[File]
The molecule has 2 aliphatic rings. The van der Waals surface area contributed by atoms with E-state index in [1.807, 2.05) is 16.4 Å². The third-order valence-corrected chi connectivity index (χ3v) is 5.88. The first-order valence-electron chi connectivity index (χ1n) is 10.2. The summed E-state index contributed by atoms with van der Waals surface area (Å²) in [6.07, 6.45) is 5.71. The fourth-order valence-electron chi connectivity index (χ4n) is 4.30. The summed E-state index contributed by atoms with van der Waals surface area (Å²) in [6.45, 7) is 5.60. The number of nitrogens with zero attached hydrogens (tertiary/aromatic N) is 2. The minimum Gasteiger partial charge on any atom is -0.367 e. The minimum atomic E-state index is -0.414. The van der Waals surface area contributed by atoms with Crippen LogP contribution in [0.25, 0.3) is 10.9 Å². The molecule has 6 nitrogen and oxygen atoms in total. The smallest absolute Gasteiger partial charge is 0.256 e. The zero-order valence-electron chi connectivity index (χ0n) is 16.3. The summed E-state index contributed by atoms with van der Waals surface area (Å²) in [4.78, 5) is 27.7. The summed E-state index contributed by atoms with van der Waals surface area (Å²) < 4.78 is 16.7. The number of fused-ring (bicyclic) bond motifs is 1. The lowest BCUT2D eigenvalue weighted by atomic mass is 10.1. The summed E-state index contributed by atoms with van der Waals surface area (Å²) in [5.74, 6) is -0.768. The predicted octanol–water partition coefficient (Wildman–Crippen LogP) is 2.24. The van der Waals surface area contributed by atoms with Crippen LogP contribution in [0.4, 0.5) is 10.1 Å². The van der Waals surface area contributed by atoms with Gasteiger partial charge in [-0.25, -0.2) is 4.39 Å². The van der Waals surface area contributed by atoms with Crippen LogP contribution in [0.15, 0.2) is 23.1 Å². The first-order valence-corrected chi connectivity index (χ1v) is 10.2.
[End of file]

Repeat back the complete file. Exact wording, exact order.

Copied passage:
The molecule has 2 aliphatic rings. The van der Waals surface area contributed by atoms with E-state index in [1.807, 2.05) is 16.4 Å². The third-order valence-corrected chi connectivity index (χ3v) is 5.88. The first-order valence-electron chi connectivity index (χ1n) is 10.2. The summed E-state index contributed by atoms with van der Waals surface area (Å²) in [6.07, 6.45) is 5.71. The fourth-order valence-electron chi connectivity index (χ4n) is 4.30. The summed E-state index contributed by atoms with van der Waals surface area (Å²) in [6.45, 7) is 5.60. The number of nitrogens with zero attached hydrogens (tertiary/aromatic N) is 2. The minimum Gasteiger partial charge on any atom is -0.367 e. The minimum atomic E-state index is -0.414. The van der Waals surface area contributed by atoms with Crippen LogP contribution in [0.25, 0.3) is 10.9 Å². The molecule has 6 nitrogen and oxygen atoms in total. The smallest absolute Gasteiger partial charge is 0.256 e. The zero-order valence-electron chi connectivity index (χ0n) is 16.3. The summed E-state index contributed by atoms with van der Waals surface area (Å²) in [4.78, 5) is 27.7. The summed E-state index contributed by atoms with van der Waals surface area (Å²) < 4.78 is 16.7. The number of fused-ring (bicyclic) bond motifs is 1. The lowest BCUT2D eigenvalue weighted by atomic mass is 10.1. The summed E-state index contributed by atoms with van der Waals surface area (Å²) in [5.74, 6) is -0.768. The predicted octanol–water partition coefficient (Wildman–Crippen LogP) is 2.24. The van der Waals surface area contributed by atoms with Crippen LogP contribution in [0.4, 0.5) is 10.1 Å². The van der Waals surface area contributed by atoms with Gasteiger partial charge in [-0.25, -0.2) is 4.39 Å². The van der Waals surface area contributed by atoms with Crippen LogP contribution in [0.15, 0.2) is 23.1 Å². The first-order valence-corrected chi connectivity index (χ1v) is 10.2.